As the common sense portion of the evening concluded, politics immediately commenced. Statements from Mike Fisher in absentia and Tony Newman in person were delivered, the Fisher contribution being met with a fair share of head-shaking. My head shook too, simply because I did not recognise this area where ‘many initiatives in the Report are already in place’ as the place where I live.

Tony Newman, Leader of the Labour Group on Croydon Council, will seek an emergency meeting of the full council to receive a debate the report in the four weeks which now remain before normal council business ceases for electioneering. I hope it happens. But tut-tutting over the absence of Conservative councillors from the meeting was unwarranted, since there are none elected to office in the north of Croydon.

The most significant contribution to the Q and A portion of the evening came from local activist (and Citizen contributor) Sean Creighton, who – staying with the theme of ‘refreshingly obvious’ – pointed out the cost implications of the report’s recommendations. That, plus Tony Newman’s warning of ‘four weeks to make a difference’, together give what I suspect is the clearest prediction of how this will pan out.

If indeed nothing changes, it will be a grievous waste of opportunity. The report – copies of which were available on the night but which is not yet on the commission’s website in spite of promises – is an unusual example of community involvement by an MP and as such has welcome power to decrease cynicism about politicians. It has also genuinely sought to act above party-point-scoring – something Croydon’s Conservatives recognised as they smartly shifted their ground from dismissing it as just another one of those (political) deals to welcoming it. It gives voice to a community’s distress and should be both listened to and acted on.

Steve Reed set all this in motion when he brought the commission together – though he has not been involved in the apolitical commission’s operation. Steve, this report has dreamed our dream for us although it takes care not to promise everything. Please, if you can, make the dream real.

Liz Sheppard-Jones

Liz Sheppard-Jones

Writer and editor. Views personal, not representative of editorial policy.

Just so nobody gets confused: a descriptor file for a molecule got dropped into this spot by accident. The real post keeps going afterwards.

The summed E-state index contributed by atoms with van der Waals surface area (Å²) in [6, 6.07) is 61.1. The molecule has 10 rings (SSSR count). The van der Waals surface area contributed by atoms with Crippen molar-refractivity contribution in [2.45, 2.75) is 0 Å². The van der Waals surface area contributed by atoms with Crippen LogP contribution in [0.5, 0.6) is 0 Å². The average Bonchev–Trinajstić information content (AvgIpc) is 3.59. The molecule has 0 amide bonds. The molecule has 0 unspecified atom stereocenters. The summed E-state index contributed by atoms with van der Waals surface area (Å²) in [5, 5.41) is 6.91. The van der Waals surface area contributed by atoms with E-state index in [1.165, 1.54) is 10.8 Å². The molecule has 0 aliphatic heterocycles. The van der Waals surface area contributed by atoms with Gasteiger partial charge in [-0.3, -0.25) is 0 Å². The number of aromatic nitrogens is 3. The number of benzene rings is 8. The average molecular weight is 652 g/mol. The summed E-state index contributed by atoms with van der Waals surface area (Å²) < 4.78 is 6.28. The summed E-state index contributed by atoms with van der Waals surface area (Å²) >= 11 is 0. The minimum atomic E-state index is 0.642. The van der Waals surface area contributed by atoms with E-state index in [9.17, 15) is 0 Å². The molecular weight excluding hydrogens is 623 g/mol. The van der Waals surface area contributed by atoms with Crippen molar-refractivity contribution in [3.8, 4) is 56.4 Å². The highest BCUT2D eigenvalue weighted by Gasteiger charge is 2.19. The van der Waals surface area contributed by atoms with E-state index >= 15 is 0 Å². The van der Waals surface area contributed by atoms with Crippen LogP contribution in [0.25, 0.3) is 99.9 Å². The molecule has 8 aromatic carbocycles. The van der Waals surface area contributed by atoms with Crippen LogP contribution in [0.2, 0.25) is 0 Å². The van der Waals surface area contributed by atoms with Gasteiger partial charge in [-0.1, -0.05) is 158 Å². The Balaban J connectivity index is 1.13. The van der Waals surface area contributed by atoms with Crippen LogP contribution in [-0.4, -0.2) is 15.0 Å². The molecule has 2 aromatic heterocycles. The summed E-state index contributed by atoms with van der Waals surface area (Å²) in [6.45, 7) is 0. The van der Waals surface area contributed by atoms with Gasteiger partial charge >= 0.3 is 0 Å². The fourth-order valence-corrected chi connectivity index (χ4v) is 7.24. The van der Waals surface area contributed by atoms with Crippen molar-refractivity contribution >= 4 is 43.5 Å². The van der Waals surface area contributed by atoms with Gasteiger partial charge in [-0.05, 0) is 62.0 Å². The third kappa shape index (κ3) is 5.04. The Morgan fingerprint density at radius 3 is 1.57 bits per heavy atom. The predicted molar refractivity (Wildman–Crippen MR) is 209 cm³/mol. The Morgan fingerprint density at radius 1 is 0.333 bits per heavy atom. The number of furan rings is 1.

More Posts - LinkedIn





  • Sean Creighton

    Liz, thanks for the mention. My review of the launch can be seen at http://historyandsocialaction.blogspot.co.uk/2014/02/streets-commission-recommendations-are.html. Unfortunately the report is not yet up on the Commission website. The next chance readers have to discuss the issues and their relevance across the Borough is on Wednesday (12 February) at the meeting on Rubbish organised by the Croydon Communities Consortium at 7pm – see http://www.croydoncc.wordpress.com.

    • lizsheppardjourno

      Have my ticket already – hope to see you there tomorrow, L

  • Ian Marvin

    Having now read the report (and not previously heard of the commission) I do have some comments. Prompt removal of waste is key in all of this, my experience (and anecdotal confirmation from the removal operatives) is that the Council wait for a significant accumulation of rubbish before removing it in one operation. It’s certainly true that fly tipping attracts more fly tipping. I live opposite a favourite site, it’s almost as if the post box provides a convenient fixture for arranging it around. I hardly ever see a street cleaner or evidence that they have visited other than orange bags occasionally which are usually left long enough for the foxes to rip them apart and scatter the contents. Much of the rubbish in them consists of fried chicken remains. As the report says, there seems to be little coordination, for example the street cleaners should be the eyes and ears and if they see any large objects they should be removed on the same day.

    Meanwhile the street lighting being installed is too tall, too distantly spaced and outdated already. Of course we will be paying for it for the next 25 years too.